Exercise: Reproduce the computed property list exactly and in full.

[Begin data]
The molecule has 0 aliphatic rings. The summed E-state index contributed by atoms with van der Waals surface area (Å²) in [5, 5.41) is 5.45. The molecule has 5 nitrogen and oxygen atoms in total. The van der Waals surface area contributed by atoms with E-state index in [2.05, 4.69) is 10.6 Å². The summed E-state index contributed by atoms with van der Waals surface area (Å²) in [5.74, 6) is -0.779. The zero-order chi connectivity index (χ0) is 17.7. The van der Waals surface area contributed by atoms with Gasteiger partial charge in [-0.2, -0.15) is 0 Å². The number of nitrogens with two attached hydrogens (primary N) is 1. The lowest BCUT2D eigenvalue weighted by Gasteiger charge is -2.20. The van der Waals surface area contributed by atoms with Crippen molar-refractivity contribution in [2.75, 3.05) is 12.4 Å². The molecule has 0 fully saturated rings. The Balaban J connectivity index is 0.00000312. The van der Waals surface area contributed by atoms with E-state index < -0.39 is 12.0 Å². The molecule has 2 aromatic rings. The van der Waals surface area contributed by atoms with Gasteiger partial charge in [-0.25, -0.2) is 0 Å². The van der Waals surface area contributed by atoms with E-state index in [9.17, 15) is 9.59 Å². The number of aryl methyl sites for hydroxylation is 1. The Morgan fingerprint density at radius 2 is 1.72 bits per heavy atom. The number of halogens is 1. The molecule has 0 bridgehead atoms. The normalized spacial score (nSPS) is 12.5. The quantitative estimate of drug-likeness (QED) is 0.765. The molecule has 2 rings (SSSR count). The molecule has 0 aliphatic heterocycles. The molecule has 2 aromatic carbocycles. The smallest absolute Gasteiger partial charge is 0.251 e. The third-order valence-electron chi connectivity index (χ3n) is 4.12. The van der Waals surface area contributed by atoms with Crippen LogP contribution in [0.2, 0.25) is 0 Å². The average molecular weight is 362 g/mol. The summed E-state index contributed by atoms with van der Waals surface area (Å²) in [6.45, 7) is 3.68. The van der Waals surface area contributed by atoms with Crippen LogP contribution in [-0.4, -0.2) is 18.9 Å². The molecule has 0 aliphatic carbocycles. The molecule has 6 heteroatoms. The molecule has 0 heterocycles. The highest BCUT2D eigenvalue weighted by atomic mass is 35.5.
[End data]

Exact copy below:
The molecule has 0 aliphatic rings. The summed E-state index contributed by atoms with van der Waals surface area (Å²) in [5, 5.41) is 5.45. The molecule has 5 nitrogen and oxygen atoms in total. The van der Waals surface area contributed by atoms with E-state index in [2.05, 4.69) is 10.6 Å². The summed E-state index contributed by atoms with van der Waals surface area (Å²) in [5.74, 6) is -0.779. The zero-order chi connectivity index (χ0) is 17.7. The van der Waals surface area contributed by atoms with Gasteiger partial charge in [-0.2, -0.15) is 0 Å². The number of nitrogens with two attached hydrogens (primary N) is 1. The lowest BCUT2D eigenvalue weighted by Gasteiger charge is -2.20. The van der Waals surface area contributed by atoms with Crippen molar-refractivity contribution in [2.75, 3.05) is 12.4 Å². The molecule has 0 fully saturated rings. The Balaban J connectivity index is 0.00000312. The van der Waals surface area contributed by atoms with E-state index < -0.39 is 12.0 Å². The molecule has 2 aromatic rings. The van der Waals surface area contributed by atoms with Gasteiger partial charge in [-0.25, -0.2) is 0 Å². The van der Waals surface area contributed by atoms with E-state index in [9.17, 15) is 9.59 Å². The number of aryl methyl sites for hydroxylation is 1. The Morgan fingerprint density at radius 2 is 1.72 bits per heavy atom. The number of halogens is 1. The molecule has 0 bridgehead atoms. The normalized spacial score (nSPS) is 12.5. The quantitative estimate of drug-likeness (QED) is 0.765. The molecule has 2 rings (SSSR count). The molecule has 0 aliphatic heterocycles. The molecule has 2 aromatic carbocycles. The smallest absolute Gasteiger partial charge is 0.251 e. The third-order valence-electron chi connectivity index (χ3n) is 4.12. The van der Waals surface area contributed by atoms with Crippen LogP contribution in [0.2, 0.25) is 0 Å². The average molecular weight is 362 g/mol. The summed E-state index contributed by atoms with van der Waals surface area (Å²) in [6.45, 7) is 3.68. The van der Waals surface area contributed by atoms with Crippen LogP contribution in [-0.4, -0.2) is 18.9 Å². The molecule has 0 aliphatic carbocycles. The molecule has 6 heteroatoms. The molecule has 0 heterocycles. The highest BCUT2D eigenvalue weighted by atomic mass is 35.5.